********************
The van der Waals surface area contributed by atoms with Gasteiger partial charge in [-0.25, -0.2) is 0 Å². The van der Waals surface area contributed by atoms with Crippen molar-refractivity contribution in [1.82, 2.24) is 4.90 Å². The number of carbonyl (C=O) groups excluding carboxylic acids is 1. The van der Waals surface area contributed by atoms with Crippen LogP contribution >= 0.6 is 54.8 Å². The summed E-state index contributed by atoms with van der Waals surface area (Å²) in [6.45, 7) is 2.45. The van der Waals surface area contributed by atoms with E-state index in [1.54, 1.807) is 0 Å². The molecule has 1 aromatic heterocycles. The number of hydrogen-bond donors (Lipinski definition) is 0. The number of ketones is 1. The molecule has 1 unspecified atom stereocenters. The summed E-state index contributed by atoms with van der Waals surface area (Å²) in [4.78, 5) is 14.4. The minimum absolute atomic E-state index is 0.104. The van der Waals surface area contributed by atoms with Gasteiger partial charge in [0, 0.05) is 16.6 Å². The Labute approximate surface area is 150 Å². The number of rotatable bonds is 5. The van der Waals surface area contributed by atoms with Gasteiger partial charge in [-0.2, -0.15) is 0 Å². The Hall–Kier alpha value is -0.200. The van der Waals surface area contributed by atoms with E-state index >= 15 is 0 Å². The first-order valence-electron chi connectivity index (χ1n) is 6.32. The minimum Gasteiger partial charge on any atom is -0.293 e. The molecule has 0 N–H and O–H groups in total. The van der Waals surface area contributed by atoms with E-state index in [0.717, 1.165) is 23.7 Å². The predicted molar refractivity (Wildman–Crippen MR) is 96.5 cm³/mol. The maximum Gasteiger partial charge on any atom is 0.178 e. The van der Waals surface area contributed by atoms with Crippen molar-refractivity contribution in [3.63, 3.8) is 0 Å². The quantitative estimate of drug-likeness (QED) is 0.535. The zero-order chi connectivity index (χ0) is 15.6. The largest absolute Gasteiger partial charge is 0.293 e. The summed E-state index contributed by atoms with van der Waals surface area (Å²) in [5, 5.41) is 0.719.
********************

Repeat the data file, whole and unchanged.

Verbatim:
The van der Waals surface area contributed by atoms with Gasteiger partial charge in [-0.25, -0.2) is 0 Å². The van der Waals surface area contributed by atoms with Crippen molar-refractivity contribution in [1.82, 2.24) is 4.90 Å². The number of carbonyl (C=O) groups excluding carboxylic acids is 1. The van der Waals surface area contributed by atoms with Crippen LogP contribution >= 0.6 is 54.8 Å². The summed E-state index contributed by atoms with van der Waals surface area (Å²) in [6.45, 7) is 2.45. The van der Waals surface area contributed by atoms with E-state index in [1.54, 1.807) is 0 Å². The molecule has 1 aromatic heterocycles. The number of hydrogen-bond donors (Lipinski definition) is 0. The number of ketones is 1. The molecule has 1 unspecified atom stereocenters. The summed E-state index contributed by atoms with van der Waals surface area (Å²) in [4.78, 5) is 14.4. The minimum absolute atomic E-state index is 0.104. The van der Waals surface area contributed by atoms with Gasteiger partial charge in [0, 0.05) is 16.6 Å². The Labute approximate surface area is 150 Å². The number of rotatable bonds is 5. The van der Waals surface area contributed by atoms with Gasteiger partial charge in [-0.2, -0.15) is 0 Å². The Hall–Kier alpha value is -0.200. The van der Waals surface area contributed by atoms with E-state index >= 15 is 0 Å². The first-order valence-electron chi connectivity index (χ1n) is 6.32. The minimum Gasteiger partial charge on any atom is -0.293 e. The molecule has 0 N–H and O–H groups in total. The van der Waals surface area contributed by atoms with E-state index in [0.717, 1.165) is 23.7 Å². The predicted molar refractivity (Wildman–Crippen MR) is 96.5 cm³/mol. The maximum Gasteiger partial charge on any atom is 0.178 e. The van der Waals surface area contributed by atoms with Crippen molar-refractivity contribution in [3.63, 3.8) is 0 Å². The quantitative estimate of drug-likeness (QED) is 0.535. The zero-order chi connectivity index (χ0) is 15.6. The largest absolute Gasteiger partial charge is 0.293 e. The summed E-state index contributed by atoms with van der Waals surface area (Å²) in [5, 5.41) is 0.719.